Scott Spiezio

Scott Edward Spiezio (; born September 21, 1972) is a former Major League Baseball infielder. He was most recently an infielder for the Newark Bears of the independent Atlantic League in 2010. He is well known for his time as a member of the Anaheim Angels, when he hit a 3-run home run in Game Six of the 2002 World Series against the San Francisco Giants, sparking the Angels to a dramatic come-from-behind victory. He has also played for the Oakland Athletics, Seattle Mariners, and St. Louis Cardinals. He is the son of former Padre and Cardinal Ed Spiezio.

In addition to his pivotal moment helping the Angels win the World Series in 2002, 2002 was also Spiezio's most productive full season, with a .807 OPS. Spiezio was a utility player on the St. Louis Cardinals 2006 World Series championship team.

St. Louis Post-Dispatch

The St. Louis Post-Dispatch is the major regional newspaper in St. Louis, Missouri, serving St. Louis City and County, St. Charles County, the Metro East and surrounding counties (roughly, the Greater St. Louis area). It is the only daily newspaper in the city. The publication has received 19 Pulitzer Prizes.The paper is owned by Lee Enterprises of Davenport, Iowa, which purchased Pulitzer, Inc. in 2005 in a cash deal valued at $1.46 billion.

Veterans Committee

The Veterans Committee is the popular name of various committees of the National Baseball Hall of Fame that elect participants other than recently retired players.

Originally, it referenced the National Baseball Hall of Fame Committee to Consider Managers, Umpires, Executives and Long-Retired Players; a former voting committee of the U.S. Baseball Hall of Fame that provided an opportunity for Hall of Fame enshrinement to all individuals who are eligible for induction but ineligible for consideration by the Baseball Writers' Association of America (BBWAA). The term "Veterans Committee" (was composed of four committees of baseball veterans) is taken from the body's former official name: National Baseball Hall of Fame Committee on Baseball Veterans (1953).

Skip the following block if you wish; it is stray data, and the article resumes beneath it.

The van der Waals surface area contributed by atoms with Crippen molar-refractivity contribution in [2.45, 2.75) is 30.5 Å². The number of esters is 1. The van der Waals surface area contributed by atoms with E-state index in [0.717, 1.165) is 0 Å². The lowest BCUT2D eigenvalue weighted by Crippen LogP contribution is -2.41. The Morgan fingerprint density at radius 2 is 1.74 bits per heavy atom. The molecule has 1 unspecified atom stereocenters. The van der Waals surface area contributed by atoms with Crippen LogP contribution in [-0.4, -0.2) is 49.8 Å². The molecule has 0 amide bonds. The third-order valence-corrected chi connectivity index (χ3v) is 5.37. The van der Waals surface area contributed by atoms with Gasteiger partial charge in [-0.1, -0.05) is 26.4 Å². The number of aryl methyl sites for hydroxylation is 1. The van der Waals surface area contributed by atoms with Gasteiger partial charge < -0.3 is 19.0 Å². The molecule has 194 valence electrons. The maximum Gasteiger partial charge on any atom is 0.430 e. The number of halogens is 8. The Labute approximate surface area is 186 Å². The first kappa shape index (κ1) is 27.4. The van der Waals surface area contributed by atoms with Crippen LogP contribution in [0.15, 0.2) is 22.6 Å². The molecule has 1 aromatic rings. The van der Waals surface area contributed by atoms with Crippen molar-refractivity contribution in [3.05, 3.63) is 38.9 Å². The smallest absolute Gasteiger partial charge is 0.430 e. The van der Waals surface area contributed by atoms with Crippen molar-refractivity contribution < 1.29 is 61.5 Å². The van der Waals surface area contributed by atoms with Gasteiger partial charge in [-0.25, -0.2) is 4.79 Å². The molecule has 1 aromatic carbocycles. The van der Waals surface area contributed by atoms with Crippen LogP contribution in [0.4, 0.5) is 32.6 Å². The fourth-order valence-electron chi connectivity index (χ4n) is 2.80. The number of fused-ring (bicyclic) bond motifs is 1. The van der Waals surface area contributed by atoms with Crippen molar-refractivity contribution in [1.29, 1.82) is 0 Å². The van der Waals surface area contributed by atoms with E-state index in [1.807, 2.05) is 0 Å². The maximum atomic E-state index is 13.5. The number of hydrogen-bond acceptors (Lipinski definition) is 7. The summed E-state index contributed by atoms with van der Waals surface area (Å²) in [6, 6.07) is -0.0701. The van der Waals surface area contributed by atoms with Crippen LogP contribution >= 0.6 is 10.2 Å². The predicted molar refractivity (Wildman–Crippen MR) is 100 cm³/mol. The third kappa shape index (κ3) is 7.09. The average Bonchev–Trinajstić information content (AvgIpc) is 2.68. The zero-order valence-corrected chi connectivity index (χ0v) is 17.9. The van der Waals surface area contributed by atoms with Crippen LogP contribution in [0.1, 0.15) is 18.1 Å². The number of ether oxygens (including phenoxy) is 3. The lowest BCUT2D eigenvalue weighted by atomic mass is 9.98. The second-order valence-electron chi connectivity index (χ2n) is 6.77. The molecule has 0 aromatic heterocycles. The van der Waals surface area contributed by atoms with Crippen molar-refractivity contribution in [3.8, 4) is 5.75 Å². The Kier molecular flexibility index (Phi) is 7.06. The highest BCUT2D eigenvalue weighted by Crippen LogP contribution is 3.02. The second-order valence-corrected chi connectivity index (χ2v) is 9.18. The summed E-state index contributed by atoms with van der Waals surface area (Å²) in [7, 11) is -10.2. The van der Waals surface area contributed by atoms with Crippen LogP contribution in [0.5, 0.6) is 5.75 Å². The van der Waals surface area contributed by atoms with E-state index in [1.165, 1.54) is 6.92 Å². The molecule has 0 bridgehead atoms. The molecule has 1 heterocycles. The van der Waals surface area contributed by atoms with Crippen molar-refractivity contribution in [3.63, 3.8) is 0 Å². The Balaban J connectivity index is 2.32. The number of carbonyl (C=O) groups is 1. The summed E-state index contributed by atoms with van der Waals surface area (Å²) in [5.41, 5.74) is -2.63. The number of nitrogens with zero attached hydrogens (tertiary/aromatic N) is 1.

In July 2010, the Veterans Committee name was changed by the Hall of Fame Board of Directors and its name was no longer officially used by the Hall of Fame, which called three new 16-member voting committees by era: the Expansion Era Committee (1973–present), the Golden Era Committee (1947–1972), and the Pre-Integration Era Committee (1876–1946) – each, "The Committee" (the term "Veterans Committee" is still being used by some sports media). The three committees met on a rotating cycle once every three years to elect candidates from each era to the Hall of Fame that have been "identified" by a BBWAA-appointed "Screening Committee" named the "Historical Overview Committee" (10-12 representatives; BBWAA members).

Beginning in 2010, 2011, and 2012, the three separate era committees had been responsible for considering a total of thirty-two candidates from three eras in the following categories: Managers, umpires, executives (includes team owners, general managers, and major league officials), and long-retired players.

In July 2016, however, the Hall of Fame announced a restructuring of the timeframes to be considered, with a much greater emphasis on modern eras: Today's Game (1988–present), Modern Baseball (1970–1987), Golden Days (1950–1969), and Early Baseball (1871–1949). Those major league players, managers, umpires and executives who excelled before 1950, as well Negro Leagues stars, will still have an opportunity to have their careers reviewed, but with less frequency.

BBWAA Vote
Veterans Committee
J. G. Taylor Spink Award
Ford C. Frick Award
Inducted as a Cardinal
Inductees who played
for the Cardinals
Cardinals managers
Cardinals executives
Frick Award
Spink Award